On the cusp of returning to the salt mines, it occured to me that we're all utterly screwed no matter what we do. No, really. I was wondering what happened to all the money that we don't have any more. I reasoned that money doesn't just disappear, so that must mean that someone else must have it. It isn't me. Nor is it anyone I know. A few Russian oligarchs have a shit-load of it, and China presumably has heaps in return for all the plastic shite we collectively buy, but surely that can't account for all of it.
The UK's national debt is currently £940 billion. We have bought almost £1,000 billion of crap from China. If you include the cost of all the bank bailouts, the debt number is £2,266 billion. That is two trillion quid. Maybe - I've never really understood trillions. Anyway, a staggeringly large amount. Money that we don't have, and therefore have to borrow from other people. It costs yet more billions in interest payments. There are three ways the country can get money. The first is taxes. I start paying them again tomorrow - don't say I never help. The second is by selling stuff, such as our entire national infrastructure. This was called privatisation, and we have nothing left to sell anymore. The third is the easiest, whereby we just print more money, and then say "Golly, look at that, where did that come from? Very handy." This is called quantative easing and is generally accepted as a bad thing as it devalues all the other money that we don't have.
So, add up those three things, and that's what we get coming in. Call it a salary if you will. But then come the outgoings. For you and me, it's food, the mortgage, binoculars, that kind of thing. For the country it's stuff like building hospitals and paying nurses to work in them, paying interest on our national debt, and ensuring that thousands of utter layabouts can continue to smoke, swill lager, and watch Sky TV with their benefit cheques.
And that's the problem. The cost of doing all of that far exceeds our salary, and has done for years. If you and I were to do this, we'd be out on the street living in cardboard boxes in shop doorways. For countries, you just call it a budget defecit, blame it on the previous governent, and sell some more gilts to fund it. The actual number this year is forecast to be about £170 billion. That number simply gets added to the £940 billion of money we don't have.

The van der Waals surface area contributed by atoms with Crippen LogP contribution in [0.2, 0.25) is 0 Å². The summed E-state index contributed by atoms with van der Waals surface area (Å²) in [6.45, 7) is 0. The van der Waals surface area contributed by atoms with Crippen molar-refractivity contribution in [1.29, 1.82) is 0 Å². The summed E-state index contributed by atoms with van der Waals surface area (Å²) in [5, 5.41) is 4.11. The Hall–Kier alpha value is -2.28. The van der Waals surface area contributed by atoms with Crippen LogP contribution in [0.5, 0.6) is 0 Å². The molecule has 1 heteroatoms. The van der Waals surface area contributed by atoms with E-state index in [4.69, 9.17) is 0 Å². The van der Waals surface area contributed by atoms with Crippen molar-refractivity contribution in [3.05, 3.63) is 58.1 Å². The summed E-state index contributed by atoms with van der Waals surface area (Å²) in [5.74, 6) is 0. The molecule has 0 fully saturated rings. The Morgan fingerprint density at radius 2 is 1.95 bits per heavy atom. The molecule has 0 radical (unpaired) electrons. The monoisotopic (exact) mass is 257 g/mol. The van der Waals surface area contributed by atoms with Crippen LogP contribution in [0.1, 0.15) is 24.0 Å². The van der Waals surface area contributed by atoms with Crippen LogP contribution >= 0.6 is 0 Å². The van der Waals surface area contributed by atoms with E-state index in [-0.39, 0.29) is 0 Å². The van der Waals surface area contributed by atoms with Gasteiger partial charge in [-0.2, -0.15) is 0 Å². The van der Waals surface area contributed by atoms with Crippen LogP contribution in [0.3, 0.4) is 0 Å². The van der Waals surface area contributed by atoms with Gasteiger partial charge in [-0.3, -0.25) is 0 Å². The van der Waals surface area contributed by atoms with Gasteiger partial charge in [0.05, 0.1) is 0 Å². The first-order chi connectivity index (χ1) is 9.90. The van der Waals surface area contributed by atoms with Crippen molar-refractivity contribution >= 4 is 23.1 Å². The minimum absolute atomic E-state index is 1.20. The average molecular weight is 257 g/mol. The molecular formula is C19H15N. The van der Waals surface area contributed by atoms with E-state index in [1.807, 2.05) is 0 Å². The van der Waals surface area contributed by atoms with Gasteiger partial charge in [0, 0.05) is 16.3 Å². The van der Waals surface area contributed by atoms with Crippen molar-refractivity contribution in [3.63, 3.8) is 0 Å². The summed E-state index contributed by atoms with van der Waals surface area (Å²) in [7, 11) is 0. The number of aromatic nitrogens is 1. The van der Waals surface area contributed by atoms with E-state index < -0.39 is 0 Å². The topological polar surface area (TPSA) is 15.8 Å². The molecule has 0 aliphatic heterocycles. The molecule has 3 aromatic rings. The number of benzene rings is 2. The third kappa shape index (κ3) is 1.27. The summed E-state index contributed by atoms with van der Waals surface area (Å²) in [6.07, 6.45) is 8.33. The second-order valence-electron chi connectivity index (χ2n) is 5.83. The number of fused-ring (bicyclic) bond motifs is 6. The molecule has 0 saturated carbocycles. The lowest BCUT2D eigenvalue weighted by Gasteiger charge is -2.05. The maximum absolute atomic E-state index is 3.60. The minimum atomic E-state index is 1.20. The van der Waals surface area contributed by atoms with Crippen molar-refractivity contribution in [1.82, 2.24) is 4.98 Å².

But worry ye not, there is a plan. It is called the goverment's economic strategy, or to use another well-used term, austerity measures. These measures are designed to save £81 billion over the next four years, but of course come at the expense of having policemen on our streets, or even police stations. Oh, and we're all going to have to continue working until we DIE, but on the plus side we are still going to have nice new shiny Aircraft Carrier.
It's a huge amount of money, and is going to be painful for a generation, perhaps longer (see below) But here's the rub. Even if the country does manage to save that £81 billion, some simple maths indicates that we're still screwed. Assuming the budget defecit stays stable at £170 billion a year for the next four years, rather than increase the national debt by £680 billion, we're dramatically slashing that number to only a £599 billion increase. What is the bloody use in that? To even shave £1 billion off the national debt, we need to save £171 billion a year! And even then it will take the best part of a millenium to even get back to zero! To get back to zero in a useful timeframe doesn't even bear thinking about. We're screwed. Utterly screwed. And we're in good shape! Look at Greece. Look at Ireland. Look at Spain, look at America. The western economic model, that of spending money you don't have (and will never have), is well and truly broken. The austerity measures are pie in the sky. What is the bloody point? We're doomed.
It's amazing what you can think of during a short car journey isn't it? All of the above came to me on the M11 between Cambridge and London this afternoon. I've never had any interest in economics whatsoever, apart from on a personal level. But the real worry is what actually is money? Is it a number I see online when I check my bank balance? Or is that ethereal? Is it the the bits of paper I have from time to time in my wallet that promise to pay the bearer on demand? Yeah, with what exactly? All the gold reserves we already sold? The UK ran out of "money", whatever that is, years ago. The situation is only getting worse, and the austerity measures only mean it's getting worse fractionally more slowly.
So the answer is........?
No idea. Just enjoy your birding before you have to sell your binoculars.